During March 6–June 5, 2020, UDOH reported 11,448 confirmed COVID-19 cases throughout Utah, including 1,389 (12%) associated with workplace outbreaks, 1,081 (9%) associated with outbreaks in other settings (i.e., congregate living, educational, health care), and 8,978 (78%) that were not associated with an outbreak. UDOH reported 210 workplace COVID-19 outbreaks (median cases per workplace outbreak = 4; range = 2–79) involving 15 industry sectors, most frequently in Manufacturing (43; 20%), Construction (32; 15%), and Wholesale Trade (29; 14%); these three sectors accounted for 58% (806 of 1,389) of workplace outbreak-associated cases (Table 1). The incidence among workplace outbreak-associated cases was highest in the Wholesale Trade (377 per 100,000 workers) and Manufacturing (339 per 100,000 workers) sectors.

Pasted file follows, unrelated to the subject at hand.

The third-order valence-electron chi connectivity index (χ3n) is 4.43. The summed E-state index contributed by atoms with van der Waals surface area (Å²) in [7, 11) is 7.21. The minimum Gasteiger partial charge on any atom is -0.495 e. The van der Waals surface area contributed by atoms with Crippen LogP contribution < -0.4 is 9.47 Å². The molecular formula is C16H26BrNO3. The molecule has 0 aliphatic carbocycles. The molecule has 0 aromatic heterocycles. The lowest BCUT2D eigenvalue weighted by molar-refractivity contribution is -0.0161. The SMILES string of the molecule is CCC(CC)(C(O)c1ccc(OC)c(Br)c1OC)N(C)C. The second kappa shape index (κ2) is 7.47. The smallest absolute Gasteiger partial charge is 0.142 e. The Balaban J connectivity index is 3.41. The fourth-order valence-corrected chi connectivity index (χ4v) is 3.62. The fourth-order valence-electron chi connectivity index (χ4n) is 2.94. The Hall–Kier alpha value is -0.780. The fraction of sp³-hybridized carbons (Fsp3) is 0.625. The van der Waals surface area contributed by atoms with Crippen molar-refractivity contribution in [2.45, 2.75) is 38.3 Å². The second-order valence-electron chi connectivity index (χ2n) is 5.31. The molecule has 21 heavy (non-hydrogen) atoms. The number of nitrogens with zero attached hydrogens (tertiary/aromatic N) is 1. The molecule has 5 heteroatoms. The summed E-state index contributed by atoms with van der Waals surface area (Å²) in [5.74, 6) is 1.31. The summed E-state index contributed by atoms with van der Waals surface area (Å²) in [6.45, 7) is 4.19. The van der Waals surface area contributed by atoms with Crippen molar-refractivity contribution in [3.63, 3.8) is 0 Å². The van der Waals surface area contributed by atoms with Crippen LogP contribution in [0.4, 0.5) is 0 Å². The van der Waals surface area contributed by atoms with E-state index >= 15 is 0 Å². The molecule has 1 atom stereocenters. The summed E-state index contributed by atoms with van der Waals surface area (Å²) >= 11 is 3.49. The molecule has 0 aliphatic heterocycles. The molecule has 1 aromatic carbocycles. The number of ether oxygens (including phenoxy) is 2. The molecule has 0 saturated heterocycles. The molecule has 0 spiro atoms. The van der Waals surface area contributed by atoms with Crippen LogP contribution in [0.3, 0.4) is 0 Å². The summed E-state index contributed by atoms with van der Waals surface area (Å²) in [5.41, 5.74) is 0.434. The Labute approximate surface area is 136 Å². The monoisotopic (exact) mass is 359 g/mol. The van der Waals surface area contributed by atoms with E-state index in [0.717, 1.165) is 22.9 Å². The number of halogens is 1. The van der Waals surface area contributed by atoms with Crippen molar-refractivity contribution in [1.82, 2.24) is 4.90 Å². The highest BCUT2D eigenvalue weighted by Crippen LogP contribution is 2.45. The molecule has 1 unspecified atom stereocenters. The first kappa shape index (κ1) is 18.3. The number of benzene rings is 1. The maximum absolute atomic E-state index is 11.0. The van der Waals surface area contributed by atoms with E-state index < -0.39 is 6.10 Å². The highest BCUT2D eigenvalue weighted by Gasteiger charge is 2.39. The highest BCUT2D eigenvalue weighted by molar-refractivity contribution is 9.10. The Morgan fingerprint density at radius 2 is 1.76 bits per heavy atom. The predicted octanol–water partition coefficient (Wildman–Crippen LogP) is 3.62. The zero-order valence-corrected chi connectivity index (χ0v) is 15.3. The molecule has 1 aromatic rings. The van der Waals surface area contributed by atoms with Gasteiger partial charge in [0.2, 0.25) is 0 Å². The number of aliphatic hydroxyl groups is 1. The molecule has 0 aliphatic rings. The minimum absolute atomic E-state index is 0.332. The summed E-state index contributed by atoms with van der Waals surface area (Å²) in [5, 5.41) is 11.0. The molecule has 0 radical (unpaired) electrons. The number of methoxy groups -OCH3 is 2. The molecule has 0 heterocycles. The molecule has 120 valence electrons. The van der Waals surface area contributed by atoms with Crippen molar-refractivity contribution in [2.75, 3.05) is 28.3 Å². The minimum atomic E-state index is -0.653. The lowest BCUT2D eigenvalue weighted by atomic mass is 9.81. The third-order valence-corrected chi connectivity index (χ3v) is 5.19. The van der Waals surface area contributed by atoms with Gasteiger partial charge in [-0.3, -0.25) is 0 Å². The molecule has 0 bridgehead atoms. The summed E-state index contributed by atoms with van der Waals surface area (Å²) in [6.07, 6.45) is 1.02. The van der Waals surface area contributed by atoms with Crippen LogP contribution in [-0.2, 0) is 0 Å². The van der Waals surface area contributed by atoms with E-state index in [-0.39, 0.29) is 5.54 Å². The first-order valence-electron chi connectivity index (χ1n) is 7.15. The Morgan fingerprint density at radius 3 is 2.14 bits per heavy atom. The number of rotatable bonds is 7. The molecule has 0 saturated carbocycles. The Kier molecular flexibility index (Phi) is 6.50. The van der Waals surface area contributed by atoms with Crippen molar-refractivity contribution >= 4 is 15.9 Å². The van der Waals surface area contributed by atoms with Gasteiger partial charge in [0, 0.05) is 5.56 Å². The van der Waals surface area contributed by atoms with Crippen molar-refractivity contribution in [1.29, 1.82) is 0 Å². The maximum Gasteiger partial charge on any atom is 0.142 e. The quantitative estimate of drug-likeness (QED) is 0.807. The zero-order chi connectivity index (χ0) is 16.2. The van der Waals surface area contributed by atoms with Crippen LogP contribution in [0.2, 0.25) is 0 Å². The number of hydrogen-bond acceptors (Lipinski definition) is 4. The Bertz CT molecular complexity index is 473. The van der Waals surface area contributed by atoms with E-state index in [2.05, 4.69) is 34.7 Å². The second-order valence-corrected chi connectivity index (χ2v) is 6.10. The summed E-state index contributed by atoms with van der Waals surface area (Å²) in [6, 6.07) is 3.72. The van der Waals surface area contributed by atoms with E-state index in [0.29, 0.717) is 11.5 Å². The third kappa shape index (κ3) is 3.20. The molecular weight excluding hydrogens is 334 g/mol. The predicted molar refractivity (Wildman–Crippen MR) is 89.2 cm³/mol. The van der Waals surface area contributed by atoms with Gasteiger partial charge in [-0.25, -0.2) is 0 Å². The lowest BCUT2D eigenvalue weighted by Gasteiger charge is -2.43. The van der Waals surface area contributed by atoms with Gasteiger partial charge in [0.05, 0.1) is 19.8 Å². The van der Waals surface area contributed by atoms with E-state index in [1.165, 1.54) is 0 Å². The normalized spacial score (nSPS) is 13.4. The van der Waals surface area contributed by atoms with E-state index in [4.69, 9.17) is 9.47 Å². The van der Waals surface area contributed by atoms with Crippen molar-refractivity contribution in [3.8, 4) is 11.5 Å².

Compared with persons aged ≥15 years with nonoutbreak–associated COVID-19 (median age = 38 years), persons with workplace outbreak-associated COVID-19 were older (median age = 41 years) (Mann-Whitney test, p = 0.01), more likely to identify as Hispanic (56.4% versus 39.8%; p <0.001), and more likely to be male (61.4% versus 50.6%; p <0.001) (Table 2). The proportion of patients hospitalized was significantly lower among persons with workplace outbreak-associated COVID-19 (6.1%) than among those with nonoutbreak–associated COVID-19 (7.6%) (p = 0.01).